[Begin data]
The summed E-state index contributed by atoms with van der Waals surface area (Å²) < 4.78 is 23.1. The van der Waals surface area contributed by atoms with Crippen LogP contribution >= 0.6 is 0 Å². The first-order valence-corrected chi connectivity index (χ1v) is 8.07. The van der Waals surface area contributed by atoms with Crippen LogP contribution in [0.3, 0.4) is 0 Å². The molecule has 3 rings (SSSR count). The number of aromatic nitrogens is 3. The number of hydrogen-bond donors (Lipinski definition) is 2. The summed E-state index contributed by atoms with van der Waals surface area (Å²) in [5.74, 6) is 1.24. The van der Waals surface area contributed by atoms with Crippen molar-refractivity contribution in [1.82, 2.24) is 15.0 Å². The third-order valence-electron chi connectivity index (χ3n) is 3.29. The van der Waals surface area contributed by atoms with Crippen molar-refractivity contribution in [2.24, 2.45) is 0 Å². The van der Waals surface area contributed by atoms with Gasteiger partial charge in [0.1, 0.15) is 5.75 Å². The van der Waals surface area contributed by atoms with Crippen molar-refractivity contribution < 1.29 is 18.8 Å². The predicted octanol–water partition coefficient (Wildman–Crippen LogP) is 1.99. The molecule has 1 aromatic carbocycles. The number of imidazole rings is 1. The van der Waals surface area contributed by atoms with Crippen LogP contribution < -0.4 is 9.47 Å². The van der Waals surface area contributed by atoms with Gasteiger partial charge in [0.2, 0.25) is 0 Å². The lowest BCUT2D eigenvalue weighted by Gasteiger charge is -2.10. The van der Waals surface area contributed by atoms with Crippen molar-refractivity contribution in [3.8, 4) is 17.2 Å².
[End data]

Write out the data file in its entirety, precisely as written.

The summed E-state index contributed by atoms with van der Waals surface area (Å²) < 4.78 is 23.1. The van der Waals surface area contributed by atoms with Crippen LogP contribution >= 0.6 is 0 Å². The first-order valence-corrected chi connectivity index (χ1v) is 8.07. The van der Waals surface area contributed by atoms with Crippen LogP contribution in [0.3, 0.4) is 0 Å². The molecule has 3 rings (SSSR count). The number of aromatic nitrogens is 3. The number of hydrogen-bond donors (Lipinski definition) is 2. The summed E-state index contributed by atoms with van der Waals surface area (Å²) in [5.74, 6) is 1.24. The van der Waals surface area contributed by atoms with Crippen molar-refractivity contribution in [1.82, 2.24) is 15.0 Å². The third-order valence-electron chi connectivity index (χ3n) is 3.29. The van der Waals surface area contributed by atoms with Crippen molar-refractivity contribution in [2.24, 2.45) is 0 Å². The van der Waals surface area contributed by atoms with Gasteiger partial charge in [0.1, 0.15) is 5.75 Å². The van der Waals surface area contributed by atoms with Crippen molar-refractivity contribution < 1.29 is 18.8 Å². The predicted octanol–water partition coefficient (Wildman–Crippen LogP) is 1.99. The molecule has 1 aromatic carbocycles. The number of imidazole rings is 1. The van der Waals surface area contributed by atoms with Crippen LogP contribution < -0.4 is 9.47 Å². The van der Waals surface area contributed by atoms with Gasteiger partial charge in [0.2, 0.25) is 0 Å². The lowest BCUT2D eigenvalue weighted by Gasteiger charge is -2.10. The van der Waals surface area contributed by atoms with Crippen molar-refractivity contribution in [3.8, 4) is 17.2 Å².